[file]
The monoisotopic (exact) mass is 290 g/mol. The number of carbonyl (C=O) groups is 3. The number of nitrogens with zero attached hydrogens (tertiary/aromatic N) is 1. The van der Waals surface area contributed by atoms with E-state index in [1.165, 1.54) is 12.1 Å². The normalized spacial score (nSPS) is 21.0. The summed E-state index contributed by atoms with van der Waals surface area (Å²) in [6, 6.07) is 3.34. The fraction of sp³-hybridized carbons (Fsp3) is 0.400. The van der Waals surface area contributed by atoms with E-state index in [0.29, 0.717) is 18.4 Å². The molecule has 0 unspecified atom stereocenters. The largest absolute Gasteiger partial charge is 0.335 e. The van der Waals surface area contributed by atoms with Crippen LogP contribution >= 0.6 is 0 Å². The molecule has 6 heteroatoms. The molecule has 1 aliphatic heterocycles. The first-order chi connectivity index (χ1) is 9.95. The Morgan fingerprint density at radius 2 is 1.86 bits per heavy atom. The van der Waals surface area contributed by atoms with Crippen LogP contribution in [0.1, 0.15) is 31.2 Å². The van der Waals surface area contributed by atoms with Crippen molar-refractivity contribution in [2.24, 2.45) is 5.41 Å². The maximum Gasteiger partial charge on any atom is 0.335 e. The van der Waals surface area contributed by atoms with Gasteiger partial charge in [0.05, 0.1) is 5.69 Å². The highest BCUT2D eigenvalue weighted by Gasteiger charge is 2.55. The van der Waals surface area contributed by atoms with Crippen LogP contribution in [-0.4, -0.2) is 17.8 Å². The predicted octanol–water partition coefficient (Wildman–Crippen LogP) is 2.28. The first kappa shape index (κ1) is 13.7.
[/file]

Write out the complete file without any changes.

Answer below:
The monoisotopic (exact) mass is 290 g/mol. The number of carbonyl (C=O) groups is 3. The number of nitrogens with zero attached hydrogens (tertiary/aromatic N) is 1. The van der Waals surface area contributed by atoms with E-state index in [1.165, 1.54) is 12.1 Å². The normalized spacial score (nSPS) is 21.0. The summed E-state index contributed by atoms with van der Waals surface area (Å²) in [6, 6.07) is 3.34. The fraction of sp³-hybridized carbons (Fsp3) is 0.400. The van der Waals surface area contributed by atoms with E-state index in [0.29, 0.717) is 18.4 Å². The molecule has 0 unspecified atom stereocenters. The largest absolute Gasteiger partial charge is 0.335 e. The van der Waals surface area contributed by atoms with Crippen LogP contribution >= 0.6 is 0 Å². The molecule has 6 heteroatoms. The molecule has 1 aliphatic heterocycles. The first-order chi connectivity index (χ1) is 9.95. The Morgan fingerprint density at radius 2 is 1.86 bits per heavy atom. The van der Waals surface area contributed by atoms with Crippen LogP contribution in [0.1, 0.15) is 31.2 Å². The van der Waals surface area contributed by atoms with Crippen molar-refractivity contribution in [2.24, 2.45) is 5.41 Å². The maximum Gasteiger partial charge on any atom is 0.335 e. The van der Waals surface area contributed by atoms with Gasteiger partial charge in [0.05, 0.1) is 5.69 Å². The highest BCUT2D eigenvalue weighted by Gasteiger charge is 2.55. The van der Waals surface area contributed by atoms with Crippen LogP contribution in [-0.4, -0.2) is 17.8 Å². The predicted octanol–water partition coefficient (Wildman–Crippen LogP) is 2.28. The first kappa shape index (κ1) is 13.7.